CALGARY - Rosebud Theatre has opened its 2009 season with Peter Shaffer's wacky farce Lettice and Lovage.
Shaffer, who is best known for such dramatic plays as Equus, Amadeus and The Royal Hunt of the Sun, wrote Lettice and Lovage in 1987 for the irrepressible, indomitable Maggie Smith.
It takes as much courage as talent for a performer to tackle the role of the eccentric Lettice Douffet, who lives her life as if she is perpetually on stage.
Jeany Van Meltebeke is no Dame Maggie, but she is fearless when it comes to slapstick comedy.
In the first act in particular, Meltebeke wallows in outrageous extravagance. Her antics are what give and sustain the momentum of this overly long first half of the evening.
If ever a play needed judicious editing it's Lettice and Lovage because the first 90 minutes simply set the stage for the uproarious second half in which Meltebeke graciously shares the laughs with Marie Russell, who plays Lotte Schoen, the uptight administrator who fires Lettice as a guide at one of England's duller stately homes.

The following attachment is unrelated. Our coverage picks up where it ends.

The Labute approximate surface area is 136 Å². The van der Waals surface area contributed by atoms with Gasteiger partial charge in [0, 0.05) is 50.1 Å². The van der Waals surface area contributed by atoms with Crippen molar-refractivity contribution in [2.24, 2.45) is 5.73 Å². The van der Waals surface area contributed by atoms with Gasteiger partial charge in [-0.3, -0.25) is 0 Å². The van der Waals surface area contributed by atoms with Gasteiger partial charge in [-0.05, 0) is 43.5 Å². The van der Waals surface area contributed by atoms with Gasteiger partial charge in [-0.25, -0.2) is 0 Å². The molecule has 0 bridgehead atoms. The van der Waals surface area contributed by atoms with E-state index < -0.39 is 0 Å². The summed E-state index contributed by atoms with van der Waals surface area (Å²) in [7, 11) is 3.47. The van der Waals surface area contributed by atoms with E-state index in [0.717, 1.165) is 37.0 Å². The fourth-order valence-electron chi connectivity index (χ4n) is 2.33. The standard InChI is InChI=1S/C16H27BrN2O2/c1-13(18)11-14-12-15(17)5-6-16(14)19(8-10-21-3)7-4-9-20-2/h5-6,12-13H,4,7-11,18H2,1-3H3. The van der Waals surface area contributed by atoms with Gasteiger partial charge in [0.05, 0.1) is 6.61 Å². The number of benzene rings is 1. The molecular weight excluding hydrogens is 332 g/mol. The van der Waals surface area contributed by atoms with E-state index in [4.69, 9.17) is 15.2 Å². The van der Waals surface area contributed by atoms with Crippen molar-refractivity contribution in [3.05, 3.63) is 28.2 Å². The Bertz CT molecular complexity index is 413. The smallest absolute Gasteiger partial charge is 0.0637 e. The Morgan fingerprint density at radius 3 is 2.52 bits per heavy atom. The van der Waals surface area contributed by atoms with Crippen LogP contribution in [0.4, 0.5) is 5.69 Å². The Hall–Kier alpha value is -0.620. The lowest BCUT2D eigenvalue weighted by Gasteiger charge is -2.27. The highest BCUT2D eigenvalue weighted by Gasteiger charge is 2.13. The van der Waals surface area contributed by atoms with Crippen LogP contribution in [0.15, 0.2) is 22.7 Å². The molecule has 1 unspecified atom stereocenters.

Lotte feels guilty about taking Lettice's livelihood from her so she finds the drama queen another job. It's when Lotte comes to visit Lettice that the women form a most unlikely friendship. Lettice and Lovage is essentially a two-character play. The minor roles are performed by Kendra Hutchinson, Justin Born, Samantha-Dawn Reinhardt and Matthew Schaffer with confidence and flair.
Stephen Waldschmidt's revolving set is as functional as it is impressive and Morris Ertman's direction ensures the undeniable wit and charm of Shaffer's writing shines through.
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